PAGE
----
To determine which factors influence the design and performance of the liver template, we used a regression model to address: (1) how many participants are required to construct a representative liver template, (2) whether the template population size affected the associations between the S2S and the anthropometric covariates, (3) which factors have an impact on regional S2S distances and (4) how are the changes in S2S distances linked to liver disease and T2D.

We constructed three models adjusting for additional covariates. Model 1 was adjusted for age, gender, ethnicity, body mass index (BMI) and waist-to-hip ratio (WHR), liver fat (referred to as proton density fat fraction (PDFF)) and liver iron concentration with correction to control the FDR. To investigate the morphological changes related to liver function Model 2 had all the covariates from model 1 plus AST:ALT, FIB-4 index and disease conditions. We further adjusted with interaction terms between age and disease status and between liver fat and disease. In order to test whether there is a circadian effect in the liver morphology, Model 3 included all the covariates from model 2 plus time of the day for the MRI scan, discretised into hours of the day.

Predictive model

To determine whether S2S distance improves the prediction of disease outcomes prospectively, we used a logistic regression model. This model allowed us to investigate the associations between liver volume as well as the S2S values from the baseline imaging visit and the occurrence of disease outcomes in two distinct case-control cohorts: one comprising individuals with liver disease and the other with T2D.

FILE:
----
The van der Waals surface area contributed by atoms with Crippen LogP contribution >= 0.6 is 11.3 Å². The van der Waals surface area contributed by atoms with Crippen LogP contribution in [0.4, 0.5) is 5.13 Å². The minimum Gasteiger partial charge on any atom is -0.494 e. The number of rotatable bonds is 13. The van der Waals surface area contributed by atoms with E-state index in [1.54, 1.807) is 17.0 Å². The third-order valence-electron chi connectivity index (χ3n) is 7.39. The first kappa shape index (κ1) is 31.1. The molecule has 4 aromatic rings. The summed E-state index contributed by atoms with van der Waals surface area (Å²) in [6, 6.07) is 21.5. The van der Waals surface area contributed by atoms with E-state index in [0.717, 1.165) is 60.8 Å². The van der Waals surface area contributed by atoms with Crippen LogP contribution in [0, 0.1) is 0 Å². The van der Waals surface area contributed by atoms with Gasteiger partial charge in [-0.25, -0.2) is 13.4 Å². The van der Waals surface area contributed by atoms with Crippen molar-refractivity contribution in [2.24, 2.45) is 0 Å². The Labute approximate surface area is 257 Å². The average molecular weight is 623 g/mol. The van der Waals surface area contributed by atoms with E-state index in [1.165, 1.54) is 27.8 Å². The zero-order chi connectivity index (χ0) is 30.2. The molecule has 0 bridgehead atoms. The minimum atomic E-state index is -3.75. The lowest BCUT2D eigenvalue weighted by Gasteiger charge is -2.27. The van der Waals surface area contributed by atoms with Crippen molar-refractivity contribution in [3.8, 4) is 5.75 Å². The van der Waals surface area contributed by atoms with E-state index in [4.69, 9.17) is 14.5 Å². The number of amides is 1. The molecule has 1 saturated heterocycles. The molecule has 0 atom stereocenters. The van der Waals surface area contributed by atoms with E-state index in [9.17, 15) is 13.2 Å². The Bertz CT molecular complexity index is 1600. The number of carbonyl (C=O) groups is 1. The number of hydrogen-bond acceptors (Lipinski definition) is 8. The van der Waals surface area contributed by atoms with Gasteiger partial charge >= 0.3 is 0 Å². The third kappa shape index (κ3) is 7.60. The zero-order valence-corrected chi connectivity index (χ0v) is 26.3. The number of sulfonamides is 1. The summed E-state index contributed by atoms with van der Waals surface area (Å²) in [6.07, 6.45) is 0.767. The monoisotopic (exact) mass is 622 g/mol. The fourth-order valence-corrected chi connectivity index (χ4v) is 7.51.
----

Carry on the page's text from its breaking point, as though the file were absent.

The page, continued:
Due to having a large number of S2S values for small population groups, we first calculated the sparse principal component analysis (SPCA) using the R package sparsepca [36] and extracted principal component scores representing the shape features of the S2S distances for each disease case-control group that were diagnosed after the baseline imaging visit. We utilised the principal component scores for each individual corresponding to the modes that summarised 90% of the cumulative variation for each group. We then performed this analysis in two models. In the first model (the volume model), the disease outcome was regressed on age, gender, ethnicity, BMI, WHR, AST/ALT, FIB-4 index, liver volume, PDFF and iron concentration. In the second model (the S2S model), we included all the covariates from the volume model, adding the principal component scores of the S2S distances for each disease group.

Predictive modelling was performed using the R package caret [37]. Model training was conducted with leave-one-out cross validation for each group. Our model performance was evaluated using several metrics, including the Area Under the Curve (AUC) of the Receiver Operating Characteristic (ROC) curve, the F1 score, accuracy, and sensitivity/specificity. Additionally, we employed Delong’s test to compare the AUC of the ROC curves from S2S and liver volume models [38].


Template consistency